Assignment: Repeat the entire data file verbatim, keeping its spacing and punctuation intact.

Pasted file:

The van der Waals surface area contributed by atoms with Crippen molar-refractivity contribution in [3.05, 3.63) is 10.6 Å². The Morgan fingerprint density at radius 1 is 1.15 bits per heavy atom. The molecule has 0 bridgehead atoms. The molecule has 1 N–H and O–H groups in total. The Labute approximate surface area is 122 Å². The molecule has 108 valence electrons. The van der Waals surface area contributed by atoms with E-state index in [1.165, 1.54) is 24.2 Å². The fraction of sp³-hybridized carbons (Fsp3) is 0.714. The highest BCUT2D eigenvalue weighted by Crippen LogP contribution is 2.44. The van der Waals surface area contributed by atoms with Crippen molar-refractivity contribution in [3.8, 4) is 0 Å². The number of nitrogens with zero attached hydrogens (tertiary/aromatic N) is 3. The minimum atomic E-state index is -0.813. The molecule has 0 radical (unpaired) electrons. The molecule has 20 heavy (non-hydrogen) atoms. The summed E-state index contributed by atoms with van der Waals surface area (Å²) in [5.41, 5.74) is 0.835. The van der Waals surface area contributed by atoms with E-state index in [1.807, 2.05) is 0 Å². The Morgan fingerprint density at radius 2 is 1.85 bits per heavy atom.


The van der Waals surface area contributed by atoms with Crippen molar-refractivity contribution in [3.05, 3.63) is 10.6 Å². The Morgan fingerprint density at radius 1 is 1.15 bits per heavy atom. The molecule has 0 bridgehead atoms. The molecule has 1 N–H and O–H groups in total. The Labute approximate surface area is 122 Å². The molecule has 108 valence electrons. The van der Waals surface area contributed by atoms with E-state index in [1.165, 1.54) is 24.2 Å². The fraction of sp³-hybridized carbons (Fsp3) is 0.714. The highest BCUT2D eigenvalue weighted by Crippen LogP contribution is 2.44. The van der Waals surface area contributed by atoms with Crippen molar-refractivity contribution in [3.8, 4) is 0 Å². The number of nitrogens with zero attached hydrogens (tertiary/aromatic N) is 3. The minimum atomic E-state index is -0.813. The molecule has 0 radical (unpaired) electrons. The molecule has 20 heavy (non-hydrogen) atoms. The summed E-state index contributed by atoms with van der Waals surface area (Å²) in [5.41, 5.74) is 0.835. The van der Waals surface area contributed by atoms with E-state index in [1.807, 2.05) is 0 Å². The Morgan fingerprint density at radius 2 is 1.85 bits per heavy atom.